Moderator Samuel Wood (Otto)

    (@otto42) Admin

    The issue with regard to what must be made GPL and what must not be is unclear and will likely remain that way for some time.

    The two points of view are:
    1. WP Themes derive from WP and so must be GPL.
    2. Themes are original creations and so are not derivative except insofar as they use certain WP-specific functions and such to work.

    Both points of view have some backing behind them.

    What’s not stated is that arguing them is more than a little pointless, because here’s the real truth of the matter: Unless the copyright holder(s) of WordPress wish to assert their copyright and take somebody to court over it, it’s a bit of a moot issue. Nobody else can call them out on it, since *if* a theme author is infringing copyright by not releasing their theme under GPL, then they’re infringing the copyright of WordPress itself.

    So as long as Matt and the other WordPress copyright holders don’t call lawyers, there’s really nothing to discuss.

    Back on the original topic:
    If the theme is GPL, then of course, you’re free to rerelease.
    If not, or if it’s unclear, then you should try to get somebody’s permission first.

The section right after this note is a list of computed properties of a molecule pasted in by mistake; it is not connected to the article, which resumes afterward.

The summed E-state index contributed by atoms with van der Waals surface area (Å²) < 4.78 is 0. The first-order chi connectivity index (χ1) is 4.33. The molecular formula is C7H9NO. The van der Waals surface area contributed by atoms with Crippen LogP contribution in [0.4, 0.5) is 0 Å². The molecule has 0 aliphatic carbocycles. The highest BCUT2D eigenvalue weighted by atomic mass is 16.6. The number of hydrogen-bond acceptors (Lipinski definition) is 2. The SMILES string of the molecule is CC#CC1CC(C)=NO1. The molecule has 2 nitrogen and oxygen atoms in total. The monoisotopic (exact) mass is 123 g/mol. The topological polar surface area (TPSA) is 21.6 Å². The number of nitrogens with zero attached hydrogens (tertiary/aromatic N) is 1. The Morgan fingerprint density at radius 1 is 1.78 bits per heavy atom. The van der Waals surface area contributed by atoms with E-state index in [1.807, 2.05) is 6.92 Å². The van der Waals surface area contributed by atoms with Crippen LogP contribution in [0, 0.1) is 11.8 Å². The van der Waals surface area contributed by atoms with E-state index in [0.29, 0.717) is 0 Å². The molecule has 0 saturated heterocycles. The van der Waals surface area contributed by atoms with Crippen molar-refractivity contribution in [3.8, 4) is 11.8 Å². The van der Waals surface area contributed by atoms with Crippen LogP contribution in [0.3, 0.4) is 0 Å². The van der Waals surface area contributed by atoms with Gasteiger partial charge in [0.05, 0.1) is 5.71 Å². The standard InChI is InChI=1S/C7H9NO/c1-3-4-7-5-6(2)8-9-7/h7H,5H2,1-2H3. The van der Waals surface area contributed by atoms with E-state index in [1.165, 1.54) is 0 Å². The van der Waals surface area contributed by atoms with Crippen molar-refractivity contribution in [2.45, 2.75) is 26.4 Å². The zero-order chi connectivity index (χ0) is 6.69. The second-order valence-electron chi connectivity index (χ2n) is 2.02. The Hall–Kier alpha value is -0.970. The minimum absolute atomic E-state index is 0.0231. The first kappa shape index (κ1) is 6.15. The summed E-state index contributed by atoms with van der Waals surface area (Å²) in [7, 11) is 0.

If the theme, as it is in this case, is derived from another theme in the first place, then look for a license there. If that one is GPL, then so is this new one, and you’re good to go.

    Also, consider the possible consequences. Worst case: Somebody says that you’re infringing their copyright, you remove the theme, done. It’s highly unlikely that any court action will happen, and if it did, it’s highly unlikely that they’d be able to prove any damages, since the original theme was a) free and b) non-functional before you fixed it up and rereleased it.

    Thanks everyone for this lively discussion 🙂

    To come back to the subject: I tried to get in contact with Douglas Bowman, the creator of the Minima-Theme for Blogger. I also tried to contact the creator of Minima’s first WordPress-port, Theron Parlin.

    Neither of them replied so far. Both themes are lacking a free license at the moment.

    As far as I am concerned, I won’t release my version of the theme as long as both predecessors are not GPL-licensed.

Viewing 8 replies - 1 through 8 (of 8 total)